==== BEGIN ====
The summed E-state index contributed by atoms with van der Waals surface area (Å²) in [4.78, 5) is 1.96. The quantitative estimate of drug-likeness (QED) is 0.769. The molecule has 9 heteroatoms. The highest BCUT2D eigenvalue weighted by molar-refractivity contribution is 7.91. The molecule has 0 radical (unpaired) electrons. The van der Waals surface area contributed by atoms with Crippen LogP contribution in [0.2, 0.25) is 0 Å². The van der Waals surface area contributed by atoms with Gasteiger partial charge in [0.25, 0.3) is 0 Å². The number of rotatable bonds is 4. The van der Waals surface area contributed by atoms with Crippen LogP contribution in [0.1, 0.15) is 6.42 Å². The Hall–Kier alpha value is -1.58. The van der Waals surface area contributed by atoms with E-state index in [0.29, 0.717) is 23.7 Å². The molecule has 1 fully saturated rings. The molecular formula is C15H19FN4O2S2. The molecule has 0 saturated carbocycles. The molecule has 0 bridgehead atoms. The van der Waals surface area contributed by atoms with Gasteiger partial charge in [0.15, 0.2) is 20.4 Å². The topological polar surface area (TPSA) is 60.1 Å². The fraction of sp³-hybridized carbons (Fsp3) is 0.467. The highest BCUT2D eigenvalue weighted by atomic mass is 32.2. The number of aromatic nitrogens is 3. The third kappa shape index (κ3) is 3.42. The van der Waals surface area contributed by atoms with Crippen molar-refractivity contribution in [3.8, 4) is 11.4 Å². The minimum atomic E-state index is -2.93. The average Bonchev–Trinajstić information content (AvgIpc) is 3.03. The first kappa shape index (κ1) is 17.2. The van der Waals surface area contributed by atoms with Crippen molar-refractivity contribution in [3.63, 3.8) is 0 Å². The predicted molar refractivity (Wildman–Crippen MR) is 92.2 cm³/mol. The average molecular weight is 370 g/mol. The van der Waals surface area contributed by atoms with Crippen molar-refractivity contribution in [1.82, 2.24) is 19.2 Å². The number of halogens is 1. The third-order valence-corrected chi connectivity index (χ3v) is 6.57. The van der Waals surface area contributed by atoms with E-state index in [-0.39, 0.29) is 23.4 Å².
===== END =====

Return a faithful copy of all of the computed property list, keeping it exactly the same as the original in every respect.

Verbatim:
The summed E-state index contributed by atoms with van der Waals surface area (Å²) in [4.78, 5) is 1.96. The quantitative estimate of drug-likeness (QED) is 0.769. The molecule has 9 heteroatoms. The highest BCUT2D eigenvalue weighted by molar-refractivity contribution is 7.91. The molecule has 0 radical (unpaired) electrons. The van der Waals surface area contributed by atoms with Crippen LogP contribution in [0.2, 0.25) is 0 Å². The van der Waals surface area contributed by atoms with Gasteiger partial charge in [0.25, 0.3) is 0 Å². The number of rotatable bonds is 4. The van der Waals surface area contributed by atoms with Crippen LogP contribution in [0.1, 0.15) is 6.42 Å². The Hall–Kier alpha value is -1.58. The van der Waals surface area contributed by atoms with E-state index in [0.29, 0.717) is 23.7 Å². The molecule has 1 fully saturated rings. The molecular formula is C15H19FN4O2S2. The molecule has 0 saturated carbocycles. The molecule has 0 bridgehead atoms. The van der Waals surface area contributed by atoms with Gasteiger partial charge in [0.15, 0.2) is 20.4 Å². The topological polar surface area (TPSA) is 60.1 Å². The fraction of sp³-hybridized carbons (Fsp3) is 0.467. The highest BCUT2D eigenvalue weighted by atomic mass is 32.2. The number of aromatic nitrogens is 3. The third kappa shape index (κ3) is 3.42. The van der Waals surface area contributed by atoms with Crippen molar-refractivity contribution in [3.8, 4) is 11.4 Å². The minimum atomic E-state index is -2.93. The average Bonchev–Trinajstić information content (AvgIpc) is 3.03. The first kappa shape index (κ1) is 17.2. The van der Waals surface area contributed by atoms with Crippen molar-refractivity contribution in [3.63, 3.8) is 0 Å². The predicted molar refractivity (Wildman–Crippen MR) is 92.2 cm³/mol. The average molecular weight is 370 g/mol. The van der Waals surface area contributed by atoms with Crippen molar-refractivity contribution in [1.82, 2.24) is 19.2 Å². The number of halogens is 1. The third-order valence-corrected chi connectivity index (χ3v) is 6.57. The van der Waals surface area contributed by atoms with E-state index in [-0.39, 0.29) is 23.4 Å².